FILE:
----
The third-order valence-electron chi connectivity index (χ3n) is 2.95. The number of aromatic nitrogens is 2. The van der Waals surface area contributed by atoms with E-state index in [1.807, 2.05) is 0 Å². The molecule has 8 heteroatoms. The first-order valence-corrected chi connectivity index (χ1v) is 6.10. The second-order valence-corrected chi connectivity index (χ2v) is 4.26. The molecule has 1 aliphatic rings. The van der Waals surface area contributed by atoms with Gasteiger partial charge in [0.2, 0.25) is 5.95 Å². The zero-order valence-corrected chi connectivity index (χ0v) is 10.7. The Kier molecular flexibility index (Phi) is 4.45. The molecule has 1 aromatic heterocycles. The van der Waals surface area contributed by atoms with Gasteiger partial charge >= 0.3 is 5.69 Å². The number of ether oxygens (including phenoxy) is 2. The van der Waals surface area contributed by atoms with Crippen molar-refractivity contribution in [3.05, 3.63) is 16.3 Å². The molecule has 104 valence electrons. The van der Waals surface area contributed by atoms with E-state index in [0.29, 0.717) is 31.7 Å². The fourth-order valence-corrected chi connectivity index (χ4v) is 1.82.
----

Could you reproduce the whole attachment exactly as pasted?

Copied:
The third-order valence-electron chi connectivity index (χ3n) is 2.95. The number of aromatic nitrogens is 2. The van der Waals surface area contributed by atoms with E-state index in [1.807, 2.05) is 0 Å². The molecule has 8 heteroatoms. The first-order valence-corrected chi connectivity index (χ1v) is 6.10. The second-order valence-corrected chi connectivity index (χ2v) is 4.26. The molecule has 1 aliphatic rings. The van der Waals surface area contributed by atoms with Gasteiger partial charge in [0.2, 0.25) is 5.95 Å². The zero-order valence-corrected chi connectivity index (χ0v) is 10.7. The Kier molecular flexibility index (Phi) is 4.45. The molecule has 1 aromatic heterocycles. The van der Waals surface area contributed by atoms with Gasteiger partial charge >= 0.3 is 5.69 Å². The number of ether oxygens (including phenoxy) is 2. The van der Waals surface area contributed by atoms with Crippen molar-refractivity contribution in [3.05, 3.63) is 16.3 Å². The molecule has 104 valence electrons. The van der Waals surface area contributed by atoms with E-state index in [0.29, 0.717) is 31.7 Å². The fourth-order valence-corrected chi connectivity index (χ4v) is 1.82.